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Obama claims the upper hand in budget fight with Congress

March 18, 2015

WASHINGTON (AP) — President Barack Obama, bolstered by upbeat economic news, is trying to exploit recent Republican stumbles and infighting to claim the upper hand in a largely symbolic budget fight currently unfolding in Congress.

The White House contends that Republicans who promised to govern effectively are falling down on the job since taking control of Congress earlier this year. Drawing an implicit contrast, Obama has been playing up his own, unilateral economic steps as a way to show he’s the one setting Washington’s agenda.

The current debate is over a budget resolution, a non-binding measure that doesn’t require Obama’s signature. Typically, Congress uses separate appropriations bills to fund various parts of the government. Nevertheless, the budget battles are likely to dominate the next two years in Congress and could influence the 2016 legislative and presidential elections.

As a result, the White House strategy is not so much designed to negotiate a bargain with Republicans as it is to keep Obama’s underlying economic message at the forefront while Republicans play out their own internal struggles. Such Republican divisions were on full display earlier in March when lawmakers dropped their insistence on repealing Obama’s immigration directives and agreed to fund the Homeland Security Department — calling into question the Republicans’ broader strategy to use spending bills as leverage against the president.

On Tuesday, Republicans in the House of Representatives unveiled a $3.8 trillion budget plan for next year that effectively breaks tight budget restraints on military spending while promising a familiar roster of big cuts to social programs that almost certainly will not be approved.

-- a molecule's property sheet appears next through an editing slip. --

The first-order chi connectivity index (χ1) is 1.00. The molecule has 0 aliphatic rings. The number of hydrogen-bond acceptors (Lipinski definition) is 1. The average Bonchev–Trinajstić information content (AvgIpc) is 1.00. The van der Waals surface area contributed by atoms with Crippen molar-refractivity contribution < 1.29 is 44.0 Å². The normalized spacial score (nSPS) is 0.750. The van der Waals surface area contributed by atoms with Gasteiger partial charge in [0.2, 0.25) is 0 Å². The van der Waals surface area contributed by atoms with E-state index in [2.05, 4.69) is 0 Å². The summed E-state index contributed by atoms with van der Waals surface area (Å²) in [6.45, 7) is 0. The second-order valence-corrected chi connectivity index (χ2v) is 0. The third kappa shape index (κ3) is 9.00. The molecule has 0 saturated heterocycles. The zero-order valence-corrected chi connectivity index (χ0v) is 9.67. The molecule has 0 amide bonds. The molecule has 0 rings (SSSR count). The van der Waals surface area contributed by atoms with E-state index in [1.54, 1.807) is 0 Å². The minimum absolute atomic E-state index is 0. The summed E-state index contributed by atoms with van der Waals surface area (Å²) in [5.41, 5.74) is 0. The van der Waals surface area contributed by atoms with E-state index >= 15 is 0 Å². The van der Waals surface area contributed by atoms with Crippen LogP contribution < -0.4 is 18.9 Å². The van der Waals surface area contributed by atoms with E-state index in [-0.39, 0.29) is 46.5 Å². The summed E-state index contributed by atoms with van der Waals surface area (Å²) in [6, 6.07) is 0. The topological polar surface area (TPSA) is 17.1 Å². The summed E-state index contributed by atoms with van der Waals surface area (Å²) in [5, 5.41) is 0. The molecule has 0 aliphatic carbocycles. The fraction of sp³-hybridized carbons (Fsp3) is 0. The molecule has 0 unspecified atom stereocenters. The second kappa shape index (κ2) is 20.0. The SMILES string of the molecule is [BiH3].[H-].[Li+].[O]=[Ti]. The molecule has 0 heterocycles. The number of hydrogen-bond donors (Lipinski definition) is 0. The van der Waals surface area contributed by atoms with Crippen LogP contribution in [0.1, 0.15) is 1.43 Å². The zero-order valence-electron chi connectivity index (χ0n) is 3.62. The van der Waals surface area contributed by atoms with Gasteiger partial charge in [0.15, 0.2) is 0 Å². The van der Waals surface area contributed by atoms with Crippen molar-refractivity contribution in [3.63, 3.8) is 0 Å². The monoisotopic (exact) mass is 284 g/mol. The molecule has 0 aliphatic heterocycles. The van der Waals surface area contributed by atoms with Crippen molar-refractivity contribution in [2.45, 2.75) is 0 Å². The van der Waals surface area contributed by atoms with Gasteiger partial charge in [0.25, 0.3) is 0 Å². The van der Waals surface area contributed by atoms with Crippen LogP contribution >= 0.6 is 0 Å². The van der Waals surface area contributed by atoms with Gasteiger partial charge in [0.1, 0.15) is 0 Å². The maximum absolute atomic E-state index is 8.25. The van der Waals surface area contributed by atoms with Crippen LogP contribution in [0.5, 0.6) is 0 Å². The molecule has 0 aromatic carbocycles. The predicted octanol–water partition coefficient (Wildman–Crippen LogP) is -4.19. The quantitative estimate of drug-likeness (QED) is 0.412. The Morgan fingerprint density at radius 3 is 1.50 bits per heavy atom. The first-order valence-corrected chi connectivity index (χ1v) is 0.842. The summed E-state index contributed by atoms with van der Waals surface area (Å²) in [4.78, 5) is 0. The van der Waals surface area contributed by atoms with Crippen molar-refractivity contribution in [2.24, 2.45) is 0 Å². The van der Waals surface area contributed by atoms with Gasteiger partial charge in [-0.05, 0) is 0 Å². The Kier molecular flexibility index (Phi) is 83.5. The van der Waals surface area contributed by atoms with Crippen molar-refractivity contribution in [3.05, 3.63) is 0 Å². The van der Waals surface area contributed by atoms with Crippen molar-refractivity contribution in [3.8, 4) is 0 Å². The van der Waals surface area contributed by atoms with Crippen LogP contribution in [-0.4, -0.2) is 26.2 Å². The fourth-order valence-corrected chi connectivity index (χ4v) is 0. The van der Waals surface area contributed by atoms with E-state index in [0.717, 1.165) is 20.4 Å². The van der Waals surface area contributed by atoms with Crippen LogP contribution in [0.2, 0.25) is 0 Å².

Obama responded that the Republican plan will not help boost the middle class, fails to invest in infrastructure and does not reflect the country’s future needs.

Hillary Rodham Clinton, the likely Democratic presidential candidate, posted a series of messages on Twitter saying the Republican budget plan “fails Americans” on investments in jobs and economic growth, would cut college aid for students and undermine Obama’s health care law.

The new Republican budget pads Pentagon and State Department accounts for overseas operations — a sleight of hand that has raised objections from some conservative groups and is unlikely to win approval in the Republican-controlled Senate. The overseas account, separate from the core defense budget, has covered the cost of two wars in Iraq and Afghanistan since the military campaign began in 2001.

The Republican leadership is also struggling to calm tensions between defense hawks who want more money for the Pentagon and budget hard-liners who want to rein in federal spending. That may create an opening for Obama to exploit the fact that his budget calls for more money for defense than many conservative Republicans are willing to spend.

“They have Republicans in a bind — they really do,” said Steve Bell, a former Republican director of the Senate Budget Committee. “The Republican Party, which used to be the party of hawks, is now split.”

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